Should the Minimum Drinking Age Be Lowered

1128 WordsOct 1, 20125 Pages
Tayrin O’Rand 14 March 2012 Should the Minimum Drinking Age be Lowered? The minimum drinking age became a hot topic ever since it was set to twenty one years old. It is a law not everyone welcomes with open arms, one that has the most impact in the lives of adolescents and if violated, one that can put a state at risk of forfeiting ten percent of its annual federal highway appropriation. John M. McCardell Jr., president of Middlebury College; founder and president of Choose Responsibility, a non-profit organization, clearly states his desire for the National Minimum Drinking Age Act to be lowered to avoid binge drinking. On the other hand, Melanie Fonder and Misty Moise, among others, clearly express the benefits of this law and the…show more content…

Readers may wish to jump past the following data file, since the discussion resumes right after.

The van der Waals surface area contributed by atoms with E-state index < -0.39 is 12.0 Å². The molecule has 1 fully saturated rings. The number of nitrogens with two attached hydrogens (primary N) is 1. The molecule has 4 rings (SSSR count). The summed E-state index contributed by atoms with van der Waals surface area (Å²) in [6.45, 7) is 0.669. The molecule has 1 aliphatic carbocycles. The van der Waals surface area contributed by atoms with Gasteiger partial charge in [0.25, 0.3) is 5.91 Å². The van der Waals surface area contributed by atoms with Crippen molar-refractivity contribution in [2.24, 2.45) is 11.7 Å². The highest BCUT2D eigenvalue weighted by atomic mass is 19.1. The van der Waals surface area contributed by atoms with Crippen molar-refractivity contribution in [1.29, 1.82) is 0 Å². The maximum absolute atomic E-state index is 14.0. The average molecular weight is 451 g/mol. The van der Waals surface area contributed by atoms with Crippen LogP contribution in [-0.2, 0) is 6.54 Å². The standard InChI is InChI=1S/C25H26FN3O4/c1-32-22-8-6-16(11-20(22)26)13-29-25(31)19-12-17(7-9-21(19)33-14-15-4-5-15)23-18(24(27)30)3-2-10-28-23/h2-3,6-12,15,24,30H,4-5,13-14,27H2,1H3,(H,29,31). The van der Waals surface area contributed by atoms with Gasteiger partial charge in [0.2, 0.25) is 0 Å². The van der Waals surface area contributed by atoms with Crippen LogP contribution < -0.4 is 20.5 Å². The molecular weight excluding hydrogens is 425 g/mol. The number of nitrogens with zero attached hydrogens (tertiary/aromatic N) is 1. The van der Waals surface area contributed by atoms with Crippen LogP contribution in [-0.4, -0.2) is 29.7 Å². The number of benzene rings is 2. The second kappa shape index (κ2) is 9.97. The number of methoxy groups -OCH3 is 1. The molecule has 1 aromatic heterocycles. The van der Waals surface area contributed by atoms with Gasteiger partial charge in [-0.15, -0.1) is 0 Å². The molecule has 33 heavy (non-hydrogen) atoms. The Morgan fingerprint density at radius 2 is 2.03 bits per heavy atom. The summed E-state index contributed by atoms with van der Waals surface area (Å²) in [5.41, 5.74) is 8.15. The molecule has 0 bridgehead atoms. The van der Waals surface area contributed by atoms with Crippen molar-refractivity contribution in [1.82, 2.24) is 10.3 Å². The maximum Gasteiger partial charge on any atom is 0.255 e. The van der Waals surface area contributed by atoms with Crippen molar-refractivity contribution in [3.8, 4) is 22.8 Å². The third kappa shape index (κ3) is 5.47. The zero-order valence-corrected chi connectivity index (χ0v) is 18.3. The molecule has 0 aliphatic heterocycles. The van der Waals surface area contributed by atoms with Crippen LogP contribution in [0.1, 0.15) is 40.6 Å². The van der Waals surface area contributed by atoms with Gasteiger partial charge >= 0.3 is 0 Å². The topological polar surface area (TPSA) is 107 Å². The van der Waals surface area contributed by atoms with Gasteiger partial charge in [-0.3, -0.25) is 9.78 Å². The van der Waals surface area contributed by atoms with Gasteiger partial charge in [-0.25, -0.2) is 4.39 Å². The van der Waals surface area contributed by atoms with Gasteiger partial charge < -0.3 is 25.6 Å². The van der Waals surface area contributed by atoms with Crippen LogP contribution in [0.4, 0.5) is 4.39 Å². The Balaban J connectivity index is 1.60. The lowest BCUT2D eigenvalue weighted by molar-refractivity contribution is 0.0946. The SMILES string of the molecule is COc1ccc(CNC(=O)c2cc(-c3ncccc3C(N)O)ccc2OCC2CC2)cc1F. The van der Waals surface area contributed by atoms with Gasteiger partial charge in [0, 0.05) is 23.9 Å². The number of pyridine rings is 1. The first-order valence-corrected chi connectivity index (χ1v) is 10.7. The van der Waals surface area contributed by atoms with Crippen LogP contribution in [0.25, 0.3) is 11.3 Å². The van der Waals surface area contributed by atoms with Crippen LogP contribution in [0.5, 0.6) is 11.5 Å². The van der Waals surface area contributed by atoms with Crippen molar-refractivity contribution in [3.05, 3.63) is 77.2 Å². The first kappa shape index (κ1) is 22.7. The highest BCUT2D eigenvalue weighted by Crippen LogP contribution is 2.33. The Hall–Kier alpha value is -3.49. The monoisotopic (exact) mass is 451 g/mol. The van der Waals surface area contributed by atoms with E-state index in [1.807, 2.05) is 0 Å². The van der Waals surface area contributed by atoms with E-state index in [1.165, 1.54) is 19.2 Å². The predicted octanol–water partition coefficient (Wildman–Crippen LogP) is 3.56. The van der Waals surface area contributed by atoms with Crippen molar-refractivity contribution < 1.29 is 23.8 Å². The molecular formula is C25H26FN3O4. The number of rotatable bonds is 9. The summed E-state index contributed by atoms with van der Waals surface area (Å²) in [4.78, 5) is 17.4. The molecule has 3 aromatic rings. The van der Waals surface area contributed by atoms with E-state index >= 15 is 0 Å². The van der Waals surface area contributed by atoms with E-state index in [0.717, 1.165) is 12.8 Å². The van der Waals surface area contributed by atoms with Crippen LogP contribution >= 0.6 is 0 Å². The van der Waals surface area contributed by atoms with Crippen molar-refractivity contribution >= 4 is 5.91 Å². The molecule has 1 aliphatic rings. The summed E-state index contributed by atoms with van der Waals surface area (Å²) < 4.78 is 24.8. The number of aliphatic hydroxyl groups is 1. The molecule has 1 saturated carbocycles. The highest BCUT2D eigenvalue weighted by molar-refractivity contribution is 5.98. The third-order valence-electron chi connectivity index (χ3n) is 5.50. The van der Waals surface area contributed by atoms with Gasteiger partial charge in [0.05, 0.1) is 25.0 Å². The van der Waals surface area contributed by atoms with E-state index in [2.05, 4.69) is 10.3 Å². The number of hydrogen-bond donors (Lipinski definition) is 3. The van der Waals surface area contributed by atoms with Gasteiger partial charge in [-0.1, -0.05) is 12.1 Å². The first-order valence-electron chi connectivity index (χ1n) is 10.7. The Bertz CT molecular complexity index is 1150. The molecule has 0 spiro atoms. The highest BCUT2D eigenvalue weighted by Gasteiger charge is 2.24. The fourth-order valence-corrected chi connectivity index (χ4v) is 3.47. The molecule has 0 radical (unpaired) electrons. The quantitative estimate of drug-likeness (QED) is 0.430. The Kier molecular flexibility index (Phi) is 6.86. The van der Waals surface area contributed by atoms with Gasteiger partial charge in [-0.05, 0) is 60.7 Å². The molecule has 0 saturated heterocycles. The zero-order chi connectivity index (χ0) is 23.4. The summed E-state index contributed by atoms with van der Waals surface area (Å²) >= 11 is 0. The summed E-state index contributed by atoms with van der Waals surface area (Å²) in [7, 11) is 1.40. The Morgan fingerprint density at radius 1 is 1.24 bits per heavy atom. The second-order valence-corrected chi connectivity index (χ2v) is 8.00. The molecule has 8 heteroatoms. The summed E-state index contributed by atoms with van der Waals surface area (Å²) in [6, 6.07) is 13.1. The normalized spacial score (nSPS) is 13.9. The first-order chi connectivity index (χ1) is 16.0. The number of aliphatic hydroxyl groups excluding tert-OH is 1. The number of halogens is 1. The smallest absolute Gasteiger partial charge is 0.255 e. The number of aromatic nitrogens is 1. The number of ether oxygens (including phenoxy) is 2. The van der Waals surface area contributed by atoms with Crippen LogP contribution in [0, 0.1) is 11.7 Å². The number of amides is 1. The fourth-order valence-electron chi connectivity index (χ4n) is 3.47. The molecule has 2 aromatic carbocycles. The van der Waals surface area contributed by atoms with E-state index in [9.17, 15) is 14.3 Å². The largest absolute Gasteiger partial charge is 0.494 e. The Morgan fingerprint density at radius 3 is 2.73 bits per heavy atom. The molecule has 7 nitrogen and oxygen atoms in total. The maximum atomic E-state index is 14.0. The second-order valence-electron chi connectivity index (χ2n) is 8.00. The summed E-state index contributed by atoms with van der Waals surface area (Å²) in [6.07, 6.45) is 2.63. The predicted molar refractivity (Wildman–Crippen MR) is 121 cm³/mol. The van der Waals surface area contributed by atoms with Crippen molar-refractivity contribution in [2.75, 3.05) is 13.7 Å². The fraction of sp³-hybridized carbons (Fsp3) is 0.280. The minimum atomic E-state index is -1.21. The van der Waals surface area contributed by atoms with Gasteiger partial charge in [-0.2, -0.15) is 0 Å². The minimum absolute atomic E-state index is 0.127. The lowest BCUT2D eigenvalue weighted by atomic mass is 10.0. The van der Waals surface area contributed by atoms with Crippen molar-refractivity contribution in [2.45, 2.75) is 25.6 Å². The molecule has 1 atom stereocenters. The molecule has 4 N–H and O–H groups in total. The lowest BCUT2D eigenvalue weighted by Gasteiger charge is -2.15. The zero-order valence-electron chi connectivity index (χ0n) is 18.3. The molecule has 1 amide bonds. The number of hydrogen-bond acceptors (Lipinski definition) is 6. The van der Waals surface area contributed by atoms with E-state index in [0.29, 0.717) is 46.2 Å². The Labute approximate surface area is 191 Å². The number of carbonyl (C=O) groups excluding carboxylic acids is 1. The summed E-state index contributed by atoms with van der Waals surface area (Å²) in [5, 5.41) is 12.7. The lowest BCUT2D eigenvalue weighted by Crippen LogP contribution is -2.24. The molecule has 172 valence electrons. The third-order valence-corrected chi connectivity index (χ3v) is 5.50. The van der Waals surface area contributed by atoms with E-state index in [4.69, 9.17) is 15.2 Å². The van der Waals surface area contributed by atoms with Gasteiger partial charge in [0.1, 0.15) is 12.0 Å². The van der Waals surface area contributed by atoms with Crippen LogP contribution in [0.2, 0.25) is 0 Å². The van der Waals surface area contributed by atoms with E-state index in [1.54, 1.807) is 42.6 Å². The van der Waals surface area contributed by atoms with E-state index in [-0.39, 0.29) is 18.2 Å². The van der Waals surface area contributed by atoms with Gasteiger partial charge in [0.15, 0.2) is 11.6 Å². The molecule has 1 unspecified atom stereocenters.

University of Miami President and former U.S. Department of Health and Human Services Secretary Donna Shalala, believes maintaining the legal drinking age at 21 is a sound policy as it protects underage students from easily accessing alcoholic beverages and losing them due to its effect (2). Ronald M. Davis, Immediate Past President of the AMA points out the important development that takes place in the brain during the “teen years” and how unreasonable those requesting to lower the minimum drinking age are by putting such high expectations on those who cannot humanly possibly think as a mature adult at an early age. “Habits are often created at an early age” and allowing access to alcohol while maturity is often absent is an irresponsible decision. Changes are taking place to prevent and minimize binge drinking. Colleges, Mothers Against Drunk Driving program, community and even parents are now realizing how crucial their involvement is in order to improve the situation. Law enforcement has also stepped up their game by ensuring local establishments, especially those around college campuses and high schools, abide by the rules, and punishing those adults who are willing to break them. They constantly patrol areas known to be used for “breaking the law” to create a safer environment for those around (4). Dean-Mooney
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